Published in Book Reviews, Book Reviews, Issue 2 (March/April 2017), Reviews, Volume 25

Reviewed by Joe Cully

Jackie Uí Chionna, He was Galway: Máirtín Mór McDonogh, 1860–1934 (Open Air/Four Courts Press, €19.95 pb, 304pp, ISBN 9781846826252).

Mick Moloney, Across the western ocean: songs of leaving and arriving (Quinnipiac University Press/Cork University Press, €17.95 pb including CD, 56pp, ISBN 9780997837438).

Angela Bourke, Voices underfoot: memory, forgetting, and oral verbal art (Quinnipiac University Press/Cork University Press, €11.95 pb, 44pp, ISBN 9780997837407).

Tadhg Foley, Death by discourse? Political economy and the Great Irish Famine (Quinnipiac University Press/Cork University Press, €11.95 pb, 48pp, ISBN 9780997837414).

Paschal Mahoney, Grim bastilles of despair: the Poor Law Union workhouses in Ireland (Quinnipiac University Press/Cork University Press, €11.95 pb, 52pp, ISBN 9780997837421).

Vincent Woods, Leaves of hungry grass: poetry and Ireland’s Great Hunger (Quinnipiac University Press/Cork University Press, €11.95 pb, 52pp, ISBN 9780997837445).

Kevin Martin, Have ye no homes to go to? The history of the Irish pub (Collins Press, €14.99 pb, 256pp, ISBN 9781848892750).

Philip O’Connor, Road to independence: Howth, Sutton and Baldoyle play their part (Howth Free Press, €15 pb, 312pp, ISBN 9780955316333).

Seán Beattie (ed.), Donegal Annual, Bliainiris Dhún na nGall (Donegal Historical Society, €25 pb, 140pp, ISSN 04162773).

Bill Mag Fhloinn, Blood rite: the feast of St Martin in Ireland (Folklore Fellows’ Communications, Academia Scientiarum Fennica, €45 hb, 345pp, ISBN 9789514111211).

Down at the Spanish Arch in Galway, at Wolfe Tone Bridge, which crosses the Corrib to the Claddagh, there now stands a hotel, but for generations, for over 80 years right into the 1990s, that prime piece of real estate, in the most picturesque corner of the town, stood open to the skies as a fertiliser yard. It was McDonogh’s. Right beside it was McDonogh’s fish market. Around the corner on Merchants Road was McDonogh’s general merchandise and hardware store, which was beside the harbour—which in practice the McDonoghs ran. This was all part of an even larger commercial dynasty built by Máirtín Mór McDonogh at the turn of the last century, and this local legend is now the subject of Jackie Uí Chionna’s engaging biography He was Galway. Máirtín Mór was an imposing specimen of a man in every sense: 6ft 4in. tall, powerful, intelligent, a teetotal bachelor driven to increasing his empire. He did not suffer fools gladly but was at the same time keen to improve his town for all. A complicated and reserved man, he was known for many private generosities but seems to have made enemies as easily as friends. One such enemy was Liam O’Flaherty, who in his novel The house of gold based his ‘fat-faced, sweaty headed swine’ main character on Máirtín Mór. A Redmondite, his businesses did well during the Great War. Not surprisingly, he was a local political powerhouse and eventually became a Cumann na nGaedheal TD in 1927. As Uí Chionna writes: ‘Whatever his faults—and he had many—he did his county and his country no small service, and in all his dealings, political and professional, he had the courage of his convictions, and never wavered in expressing them’. It’s a terrific read and must be flying out the doors of Shop Street.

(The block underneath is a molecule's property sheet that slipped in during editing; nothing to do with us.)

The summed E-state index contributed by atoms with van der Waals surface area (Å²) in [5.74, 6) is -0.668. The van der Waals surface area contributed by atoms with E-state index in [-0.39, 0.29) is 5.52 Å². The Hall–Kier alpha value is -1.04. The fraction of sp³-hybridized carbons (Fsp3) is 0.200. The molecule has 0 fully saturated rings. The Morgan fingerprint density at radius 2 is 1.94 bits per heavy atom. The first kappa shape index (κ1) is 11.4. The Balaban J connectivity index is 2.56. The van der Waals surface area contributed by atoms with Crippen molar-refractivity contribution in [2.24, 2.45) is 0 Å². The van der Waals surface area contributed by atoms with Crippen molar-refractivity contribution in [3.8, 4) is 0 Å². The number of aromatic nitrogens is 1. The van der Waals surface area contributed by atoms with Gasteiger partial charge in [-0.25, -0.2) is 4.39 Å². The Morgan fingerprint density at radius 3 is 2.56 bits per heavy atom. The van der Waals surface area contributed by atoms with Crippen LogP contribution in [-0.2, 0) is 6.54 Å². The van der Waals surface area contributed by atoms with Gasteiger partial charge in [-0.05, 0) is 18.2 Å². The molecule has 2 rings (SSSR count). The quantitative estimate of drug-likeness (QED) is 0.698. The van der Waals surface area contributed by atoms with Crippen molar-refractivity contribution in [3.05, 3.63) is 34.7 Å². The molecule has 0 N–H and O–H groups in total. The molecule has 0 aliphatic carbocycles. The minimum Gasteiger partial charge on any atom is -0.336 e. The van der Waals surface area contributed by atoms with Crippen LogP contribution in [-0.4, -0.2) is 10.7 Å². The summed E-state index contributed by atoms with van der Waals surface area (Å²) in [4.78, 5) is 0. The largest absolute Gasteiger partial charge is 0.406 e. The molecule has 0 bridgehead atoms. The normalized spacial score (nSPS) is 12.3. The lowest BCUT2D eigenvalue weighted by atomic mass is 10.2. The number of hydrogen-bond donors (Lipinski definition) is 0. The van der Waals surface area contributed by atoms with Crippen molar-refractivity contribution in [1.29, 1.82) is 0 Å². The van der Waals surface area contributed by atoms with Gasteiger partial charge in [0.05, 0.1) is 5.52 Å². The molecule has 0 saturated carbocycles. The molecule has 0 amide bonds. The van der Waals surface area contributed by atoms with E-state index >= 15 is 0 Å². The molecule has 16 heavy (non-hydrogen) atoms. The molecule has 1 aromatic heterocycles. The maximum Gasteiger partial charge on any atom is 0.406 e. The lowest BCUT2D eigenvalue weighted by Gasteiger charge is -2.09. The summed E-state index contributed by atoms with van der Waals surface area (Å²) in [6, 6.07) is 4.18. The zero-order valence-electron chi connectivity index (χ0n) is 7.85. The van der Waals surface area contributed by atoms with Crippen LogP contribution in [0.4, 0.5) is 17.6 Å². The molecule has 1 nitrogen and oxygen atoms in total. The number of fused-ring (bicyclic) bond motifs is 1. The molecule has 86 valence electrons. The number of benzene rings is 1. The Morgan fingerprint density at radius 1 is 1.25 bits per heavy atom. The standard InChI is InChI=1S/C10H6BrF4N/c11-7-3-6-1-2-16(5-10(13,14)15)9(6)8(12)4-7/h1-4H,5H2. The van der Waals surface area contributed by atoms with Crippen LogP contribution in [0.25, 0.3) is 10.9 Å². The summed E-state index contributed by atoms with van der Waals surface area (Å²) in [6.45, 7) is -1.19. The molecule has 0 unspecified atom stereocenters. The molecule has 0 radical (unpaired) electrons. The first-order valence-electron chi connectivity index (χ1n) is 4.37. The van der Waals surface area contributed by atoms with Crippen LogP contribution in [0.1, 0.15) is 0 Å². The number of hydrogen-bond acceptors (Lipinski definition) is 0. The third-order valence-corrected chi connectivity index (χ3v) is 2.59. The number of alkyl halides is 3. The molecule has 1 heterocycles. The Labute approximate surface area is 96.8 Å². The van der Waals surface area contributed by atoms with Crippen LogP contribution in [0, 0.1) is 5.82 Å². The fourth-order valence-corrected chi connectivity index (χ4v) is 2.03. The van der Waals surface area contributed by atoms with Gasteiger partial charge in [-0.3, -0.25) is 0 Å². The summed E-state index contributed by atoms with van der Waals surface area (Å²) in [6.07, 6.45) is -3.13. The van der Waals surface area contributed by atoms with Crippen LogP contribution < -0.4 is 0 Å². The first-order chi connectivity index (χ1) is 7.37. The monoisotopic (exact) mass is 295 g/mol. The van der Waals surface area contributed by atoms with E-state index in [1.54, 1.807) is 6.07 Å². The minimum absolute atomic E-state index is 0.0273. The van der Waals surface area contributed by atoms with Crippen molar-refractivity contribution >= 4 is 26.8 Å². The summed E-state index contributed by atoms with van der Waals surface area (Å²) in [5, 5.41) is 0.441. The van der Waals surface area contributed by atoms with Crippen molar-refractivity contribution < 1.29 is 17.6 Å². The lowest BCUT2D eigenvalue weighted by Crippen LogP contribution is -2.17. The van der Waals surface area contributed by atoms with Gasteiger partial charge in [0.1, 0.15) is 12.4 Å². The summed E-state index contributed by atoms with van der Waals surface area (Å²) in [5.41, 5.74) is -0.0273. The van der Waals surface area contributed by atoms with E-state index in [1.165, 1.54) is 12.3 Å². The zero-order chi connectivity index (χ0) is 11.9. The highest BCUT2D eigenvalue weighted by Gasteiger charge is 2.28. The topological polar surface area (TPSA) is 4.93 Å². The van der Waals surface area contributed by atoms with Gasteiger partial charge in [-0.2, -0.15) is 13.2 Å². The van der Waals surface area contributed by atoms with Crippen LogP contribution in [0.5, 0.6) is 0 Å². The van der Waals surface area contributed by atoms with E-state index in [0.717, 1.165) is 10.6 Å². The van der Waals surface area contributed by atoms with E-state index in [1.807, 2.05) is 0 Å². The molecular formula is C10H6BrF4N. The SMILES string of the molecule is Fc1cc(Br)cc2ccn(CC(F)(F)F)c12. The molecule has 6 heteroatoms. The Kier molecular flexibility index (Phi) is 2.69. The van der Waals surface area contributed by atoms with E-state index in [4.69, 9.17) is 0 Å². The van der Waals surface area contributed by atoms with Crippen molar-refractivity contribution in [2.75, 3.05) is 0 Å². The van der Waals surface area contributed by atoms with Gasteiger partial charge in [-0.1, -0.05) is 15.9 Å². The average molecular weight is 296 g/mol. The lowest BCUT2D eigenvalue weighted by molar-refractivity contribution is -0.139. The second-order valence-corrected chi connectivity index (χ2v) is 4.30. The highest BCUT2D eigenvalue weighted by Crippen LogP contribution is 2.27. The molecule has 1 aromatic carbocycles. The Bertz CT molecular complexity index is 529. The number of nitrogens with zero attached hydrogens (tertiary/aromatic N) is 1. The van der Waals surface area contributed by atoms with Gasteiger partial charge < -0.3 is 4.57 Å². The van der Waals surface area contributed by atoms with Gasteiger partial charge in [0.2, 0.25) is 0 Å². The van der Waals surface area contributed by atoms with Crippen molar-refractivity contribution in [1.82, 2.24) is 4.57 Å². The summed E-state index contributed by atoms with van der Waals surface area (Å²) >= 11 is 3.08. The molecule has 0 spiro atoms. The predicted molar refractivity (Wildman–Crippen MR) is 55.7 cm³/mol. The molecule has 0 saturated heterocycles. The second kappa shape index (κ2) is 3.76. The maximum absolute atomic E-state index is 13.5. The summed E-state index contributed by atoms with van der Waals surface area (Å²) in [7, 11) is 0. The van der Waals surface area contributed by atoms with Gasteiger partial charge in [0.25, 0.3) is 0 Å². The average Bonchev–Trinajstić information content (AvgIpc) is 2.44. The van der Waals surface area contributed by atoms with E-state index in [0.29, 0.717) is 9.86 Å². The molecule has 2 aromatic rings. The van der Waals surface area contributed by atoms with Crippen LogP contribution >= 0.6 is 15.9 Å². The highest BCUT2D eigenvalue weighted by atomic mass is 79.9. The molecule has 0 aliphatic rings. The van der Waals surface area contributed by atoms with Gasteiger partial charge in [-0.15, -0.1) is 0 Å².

We have mentioned previously the exceptionally fine Famine Folio Series from Quinnipiac University in Connecticut. They might be described as slim, coffee-table paperbacks, gorgeously designed and each full of easy but expert erudition. There are five recent additions to the series. Galway professor emeritus Tadhg Foley beautifully condenses what is arguably the greatest debate about the Famine into the succinct Death by discourse? Political economy and the Great Irish Famine. In Grim bastilles of despair: the Poor Law Union workhouses in Ireland architect Paschal Mahoney tells the story of Englishman George Wilkinson, who was commissioned to design a